If you’re new to boxing, or you’re looking to start boxing competitively, the scoring system can take a while to get your head around.
Unlike a lot of sports, like football or basketball for example, the way of scoring points is less obvious when you step into the ring. But never fear; here we tell you exactly how the system works, and you’ll see why in fact it’s actually quite straightforward.
The 10-Point Must System
Professional boxing uses a system called the 10-point must system. A panel of three judges uses this system to decide how to score boxing matches.
At the heart of the system is a 10-point scale, with rounds usually ending up as a 10-9 score between the two boxers. The boxer who dominates the round usually gets 10, while their competitor gets 9 points.
If a boxer is knocked down to the floor, he or she will be deducted a point. If the boxer ends up down twice in a round, they’ll lose an additional point. If both competitors are knocked down, neither will lose a point.
Despite this, it’s possible for the round to be declared even, with both boxers receiving 10 points each. And referees can also deduct points, for both intentional fouls and unintentional ones after a warning.
How The Judges Decisions Are Determined
Judges have a lot of discretion in choosing who gets points and who loses points, but these decisions will be guided by a set of principles they’ll follow when observing boxers in the ring.
Judges will also be keeping an eye out for the type of punch, favouring those that are hard and clean in their execution, making a determination between unsuccessful shots and those that strike an opponent cleanly, and taking it into account in the scores they award. They’ll also be looking out for the effectiveness of a boxer’s aggression; if a contender is simply acting aggressively but not landing any punches, they’ll be viewed upon less favourably.
As well as attack, defence will also be at the forefront of the judges’ minds. The judges will watching out for a boxer dodging, parrying and slipping punches successfully as much as they’ll appreciate clean punches.
Judges will also be keeping an eye out for the overall attitude of boxers in the ring, and asking themselves whether a fighter is controlling the fight, and dominating the other challenger in style.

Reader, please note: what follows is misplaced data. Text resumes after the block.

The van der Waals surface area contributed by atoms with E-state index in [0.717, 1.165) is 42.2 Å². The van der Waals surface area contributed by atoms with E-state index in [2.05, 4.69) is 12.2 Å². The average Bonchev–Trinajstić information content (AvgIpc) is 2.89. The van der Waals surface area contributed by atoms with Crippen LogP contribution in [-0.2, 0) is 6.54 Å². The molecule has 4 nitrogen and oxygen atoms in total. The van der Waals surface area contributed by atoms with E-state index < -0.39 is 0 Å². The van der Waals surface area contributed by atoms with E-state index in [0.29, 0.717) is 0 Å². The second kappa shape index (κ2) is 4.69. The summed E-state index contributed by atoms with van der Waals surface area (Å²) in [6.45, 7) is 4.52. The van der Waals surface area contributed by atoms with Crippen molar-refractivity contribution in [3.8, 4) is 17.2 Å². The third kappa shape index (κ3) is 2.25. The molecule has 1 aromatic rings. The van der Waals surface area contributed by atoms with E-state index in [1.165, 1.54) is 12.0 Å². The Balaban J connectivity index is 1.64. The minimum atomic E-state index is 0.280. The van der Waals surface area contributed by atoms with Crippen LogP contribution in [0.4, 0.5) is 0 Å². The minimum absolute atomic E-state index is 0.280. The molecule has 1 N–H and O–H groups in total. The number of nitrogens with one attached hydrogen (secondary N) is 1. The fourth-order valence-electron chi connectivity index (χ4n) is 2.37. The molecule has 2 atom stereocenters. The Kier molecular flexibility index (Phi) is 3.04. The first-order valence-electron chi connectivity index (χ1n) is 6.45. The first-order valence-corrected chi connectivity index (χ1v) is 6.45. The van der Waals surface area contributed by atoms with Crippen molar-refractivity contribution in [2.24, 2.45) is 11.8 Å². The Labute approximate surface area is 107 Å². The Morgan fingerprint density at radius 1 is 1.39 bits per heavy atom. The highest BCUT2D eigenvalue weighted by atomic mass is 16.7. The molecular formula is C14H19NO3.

All of these factors will influence the points they decide to award, not award, or take away.
The Final Decision
At the end of the bout, the judges will present their final decision based upon the scores accrued from their scorecards. A unanimous decision is one where all three judges give the same fighter more points, resulting in a clear victory for the best performing fighter.
A split decision occurs when two out of three judges have the same contender with more points, versus one judge who has awarded more points to the other contender. Despite being called a ‘split’ decision, the fighter with more points from two judges will still be declared the winner.
The same goes for a majority decision, where two judges also give more points to one fighter, but the other decides the match is a draw - again the boxer with the most points from two judges will still be the winner.
So can you ever get a draw in a boxing match? Simply: Yes. A draw can result where two judges decide the match is a draw, or if one of the judges votes in favour of one fighter, the other judge votes for the other fighter, and the third judge decides it is a draw.
Time To Get In The Ring
That’s the boxing scoring system demystified. While on the surface, with confusing terms (like a ‘split decision' that actually results in one winner), the scoring system can seem quite complicated, but as you’ve seen, it’s actually pretty easy to understand in practice. Now that you know the score, it’s time to get in the ring. Get prepared with our range of handcrafted boxing gloves designed for all experience levels.